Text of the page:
Cassandre Coyer: In the Clash of GDPR and E-Discovery, Will the New Data Privacy Framework Help?

Extract from Cassandre Coyer’s article “In the Clash of GDPR and E-Discovery, Will the New Data Privacy Framework Help?”

After years of back-and-forth and twists and turns, the story of transatlantic data transfers reached a new chapter this summer when the European Commission adopted its adequacy decision for the EU-U.S. Data Privacy Framework (DPF), which affirms the U.S. has an adequate level of protection that matches EU standards for personal data transfers, on July 10.

But for e-discovery professionals that have been caught between the stringent General Data Protection Regulation (GDPR) requirements that often clash with U.S. discovery obligations, it’s unclear how much relief the DPF will bring to litigation dealing with cross-Atlantic data.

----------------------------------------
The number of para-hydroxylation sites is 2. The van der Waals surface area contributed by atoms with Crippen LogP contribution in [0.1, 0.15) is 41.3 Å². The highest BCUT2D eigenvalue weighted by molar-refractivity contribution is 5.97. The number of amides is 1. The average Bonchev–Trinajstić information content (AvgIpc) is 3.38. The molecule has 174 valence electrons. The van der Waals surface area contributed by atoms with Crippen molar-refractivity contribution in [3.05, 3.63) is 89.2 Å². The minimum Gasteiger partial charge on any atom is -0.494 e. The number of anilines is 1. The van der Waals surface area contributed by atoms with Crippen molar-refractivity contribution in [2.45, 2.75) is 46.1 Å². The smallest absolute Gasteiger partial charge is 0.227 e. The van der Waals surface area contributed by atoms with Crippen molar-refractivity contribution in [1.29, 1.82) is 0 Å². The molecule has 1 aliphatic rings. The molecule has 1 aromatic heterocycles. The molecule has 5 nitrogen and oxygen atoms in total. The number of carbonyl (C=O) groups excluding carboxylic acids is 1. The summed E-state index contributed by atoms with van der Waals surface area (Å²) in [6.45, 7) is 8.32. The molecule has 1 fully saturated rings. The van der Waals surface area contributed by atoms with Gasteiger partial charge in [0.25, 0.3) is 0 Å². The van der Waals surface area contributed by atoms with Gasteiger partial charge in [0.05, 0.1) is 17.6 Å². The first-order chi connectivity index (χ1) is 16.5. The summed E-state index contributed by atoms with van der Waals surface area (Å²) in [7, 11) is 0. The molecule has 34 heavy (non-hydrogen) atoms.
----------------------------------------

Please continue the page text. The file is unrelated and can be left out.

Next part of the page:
Panelists during the “Cross-Border Discovery, the GDPR, and the New Privacy Framework” Georgetown Pre-Advanced eDiscovery Institute Webinar on Wednesday highlighted some of the ongoing risks that professionals face transferring data, and some of the good practices to follow to stay clear of growing enforcement actions.

“There are some extensive restrictions imposed by the GDPR and U.S. judges are not always completely sympathetic to those and order discovery regardless, which puts companies at risk of GDPR enforcement,” said David Cohen, partner at Reed Smith and chair of the Records & E-Discovery (RED) Group.

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